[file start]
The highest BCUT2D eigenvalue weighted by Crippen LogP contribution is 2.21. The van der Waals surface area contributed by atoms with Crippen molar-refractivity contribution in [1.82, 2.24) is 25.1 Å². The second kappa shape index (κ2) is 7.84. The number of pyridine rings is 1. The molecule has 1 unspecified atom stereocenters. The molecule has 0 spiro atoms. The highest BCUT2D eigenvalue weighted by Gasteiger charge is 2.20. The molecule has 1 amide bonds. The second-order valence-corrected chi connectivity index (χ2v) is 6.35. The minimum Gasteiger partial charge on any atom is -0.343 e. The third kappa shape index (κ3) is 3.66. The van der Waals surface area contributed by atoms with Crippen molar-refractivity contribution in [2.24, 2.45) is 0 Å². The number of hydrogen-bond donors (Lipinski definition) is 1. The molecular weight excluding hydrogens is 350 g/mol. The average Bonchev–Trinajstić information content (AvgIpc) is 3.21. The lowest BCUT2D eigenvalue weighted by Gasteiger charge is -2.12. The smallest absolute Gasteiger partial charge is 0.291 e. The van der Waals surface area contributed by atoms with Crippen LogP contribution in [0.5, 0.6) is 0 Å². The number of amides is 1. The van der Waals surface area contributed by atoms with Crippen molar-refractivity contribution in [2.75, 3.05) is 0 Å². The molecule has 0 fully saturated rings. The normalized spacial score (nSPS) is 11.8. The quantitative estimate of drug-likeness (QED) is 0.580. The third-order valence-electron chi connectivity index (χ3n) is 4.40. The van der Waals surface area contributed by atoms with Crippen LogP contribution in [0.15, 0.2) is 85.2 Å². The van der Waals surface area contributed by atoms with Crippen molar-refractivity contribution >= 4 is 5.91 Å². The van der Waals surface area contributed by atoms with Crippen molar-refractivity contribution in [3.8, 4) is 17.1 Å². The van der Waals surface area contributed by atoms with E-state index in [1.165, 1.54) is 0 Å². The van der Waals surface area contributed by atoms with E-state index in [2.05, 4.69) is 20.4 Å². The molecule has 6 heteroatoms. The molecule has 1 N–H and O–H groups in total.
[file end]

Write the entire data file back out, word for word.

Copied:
The highest BCUT2D eigenvalue weighted by Crippen LogP contribution is 2.21. The van der Waals surface area contributed by atoms with Crippen molar-refractivity contribution in [1.82, 2.24) is 25.1 Å². The second kappa shape index (κ2) is 7.84. The number of pyridine rings is 1. The molecule has 1 unspecified atom stereocenters. The molecule has 0 spiro atoms. The highest BCUT2D eigenvalue weighted by Gasteiger charge is 2.20. The molecule has 1 amide bonds. The second-order valence-corrected chi connectivity index (χ2v) is 6.35. The minimum Gasteiger partial charge on any atom is -0.343 e. The third kappa shape index (κ3) is 3.66. The van der Waals surface area contributed by atoms with Crippen molar-refractivity contribution in [2.24, 2.45) is 0 Å². The number of hydrogen-bond donors (Lipinski definition) is 1. The molecular weight excluding hydrogens is 350 g/mol. The average Bonchev–Trinajstić information content (AvgIpc) is 3.21. The lowest BCUT2D eigenvalue weighted by Gasteiger charge is -2.12. The smallest absolute Gasteiger partial charge is 0.291 e. The van der Waals surface area contributed by atoms with Crippen LogP contribution in [0.5, 0.6) is 0 Å². The number of amides is 1. The van der Waals surface area contributed by atoms with Crippen molar-refractivity contribution in [2.75, 3.05) is 0 Å². The molecule has 0 fully saturated rings. The normalized spacial score (nSPS) is 11.8. The quantitative estimate of drug-likeness (QED) is 0.580. The third-order valence-electron chi connectivity index (χ3n) is 4.40. The van der Waals surface area contributed by atoms with Crippen LogP contribution in [0.15, 0.2) is 85.2 Å². The van der Waals surface area contributed by atoms with Crippen molar-refractivity contribution >= 4 is 5.91 Å². The van der Waals surface area contributed by atoms with Crippen molar-refractivity contribution in [3.8, 4) is 17.1 Å². The van der Waals surface area contributed by atoms with E-state index in [1.165, 1.54) is 0 Å². The van der Waals surface area contributed by atoms with E-state index in [2.05, 4.69) is 20.4 Å². The molecule has 6 heteroatoms. The molecule has 1 N–H and O–H groups in total.